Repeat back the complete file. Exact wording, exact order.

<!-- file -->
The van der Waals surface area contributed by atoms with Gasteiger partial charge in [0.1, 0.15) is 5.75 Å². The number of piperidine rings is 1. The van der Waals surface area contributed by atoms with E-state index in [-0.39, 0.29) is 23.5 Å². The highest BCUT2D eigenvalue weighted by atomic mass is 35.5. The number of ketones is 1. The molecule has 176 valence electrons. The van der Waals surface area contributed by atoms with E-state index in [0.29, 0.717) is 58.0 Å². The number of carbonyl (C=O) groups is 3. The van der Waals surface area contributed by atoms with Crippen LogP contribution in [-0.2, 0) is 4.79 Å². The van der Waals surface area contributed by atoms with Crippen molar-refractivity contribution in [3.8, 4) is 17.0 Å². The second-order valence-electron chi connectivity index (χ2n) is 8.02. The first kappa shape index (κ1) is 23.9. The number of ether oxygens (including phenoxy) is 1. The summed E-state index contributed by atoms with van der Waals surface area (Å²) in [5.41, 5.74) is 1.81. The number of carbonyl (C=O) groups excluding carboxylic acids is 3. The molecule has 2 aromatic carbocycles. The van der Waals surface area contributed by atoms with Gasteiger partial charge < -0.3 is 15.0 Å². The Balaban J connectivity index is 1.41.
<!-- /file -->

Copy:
The van der Waals surface area contributed by atoms with Gasteiger partial charge in [0.1, 0.15) is 5.75 Å². The number of piperidine rings is 1. The van der Waals surface area contributed by atoms with E-state index in [-0.39, 0.29) is 23.5 Å². The highest BCUT2D eigenvalue weighted by atomic mass is 35.5. The number of ketones is 1. The molecule has 176 valence electrons. The van der Waals surface area contributed by atoms with E-state index in [0.29, 0.717) is 58.0 Å². The number of carbonyl (C=O) groups is 3. The van der Waals surface area contributed by atoms with Crippen LogP contribution in [-0.2, 0) is 4.79 Å². The van der Waals surface area contributed by atoms with Crippen molar-refractivity contribution in [3.8, 4) is 17.0 Å². The second-order valence-electron chi connectivity index (χ2n) is 8.02. The first kappa shape index (κ1) is 23.9. The number of ether oxygens (including phenoxy) is 1. The summed E-state index contributed by atoms with van der Waals surface area (Å²) in [5.41, 5.74) is 1.81. The number of carbonyl (C=O) groups excluding carboxylic acids is 3. The molecule has 2 aromatic carbocycles. The van der Waals surface area contributed by atoms with Gasteiger partial charge < -0.3 is 15.0 Å². The Balaban J connectivity index is 1.41.